Then there’s the battle over needs and wants. Over half (57%) of parents surveyed by Capital One say that they have discussed the difference between needs and wants with their teen. Yet only one-quarter (26%) of teens report that they have discussed the difference between needs and wants with their parents. I’m going to admit, I’ve had this discussion many times with my teens.  Just last week my daughter told me she needs a thong bikini from Victoria Secret. “It’s the only thing I can possibly wear to school under my white shorts,” she tells me. My quick response:  “That’s a want!”

I thought I’d share tips from Capital One for how to teach their teens good money management skills:

  • Make back-to-school shopping a family affair – It’s a great opportunity for teens to learn valuable hands-on lessons from their parents.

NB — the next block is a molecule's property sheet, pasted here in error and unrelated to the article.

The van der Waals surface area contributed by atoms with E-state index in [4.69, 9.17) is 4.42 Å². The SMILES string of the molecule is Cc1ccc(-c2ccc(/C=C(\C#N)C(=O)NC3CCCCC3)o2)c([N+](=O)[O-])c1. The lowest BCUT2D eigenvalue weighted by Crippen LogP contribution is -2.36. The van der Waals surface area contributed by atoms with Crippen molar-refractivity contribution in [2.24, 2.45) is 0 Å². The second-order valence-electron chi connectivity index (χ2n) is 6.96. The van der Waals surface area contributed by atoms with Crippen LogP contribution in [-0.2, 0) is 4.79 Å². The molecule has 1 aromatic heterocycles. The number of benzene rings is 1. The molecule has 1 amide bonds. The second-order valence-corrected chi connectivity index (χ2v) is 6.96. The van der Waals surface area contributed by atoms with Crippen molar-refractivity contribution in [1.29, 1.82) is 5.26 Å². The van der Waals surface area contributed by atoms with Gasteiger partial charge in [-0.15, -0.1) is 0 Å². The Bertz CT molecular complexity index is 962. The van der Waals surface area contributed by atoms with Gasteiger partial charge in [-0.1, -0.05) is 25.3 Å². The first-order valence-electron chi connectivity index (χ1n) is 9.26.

• Do your homework – Talk to teachers in advance and try to get a list of required school supplies so you can buy in advance (maybe even on sale.)
  • Crunch numbers together – establish a budget – Determine how much you’re able to spend in advance and stick to the amount.
  • Consider having your child contribute – Capital One’s survey suggests that many teens are prepared to help pay for back-to-school shopping. Discuss how much they may contribute and work it into the budget you develop.
  • Make a list – Prepare your shopping list in advance. Try to distinguish between “needs” and “wants” on the list and prioritize the needs first.
  • Shop smart – Make sure you shop around for the best price and the best quality and use coupons when possible. Even if you don’t plan to shop online, encourage your teen to look at prices online to see how they fit with the budget before you head to the store.

Readers, I’d love to hear how you handle back-to-school shopping? What’s worked for you and what hasn’t?

© 2017 Raising Teens

Theme by Anders NorenUp ↑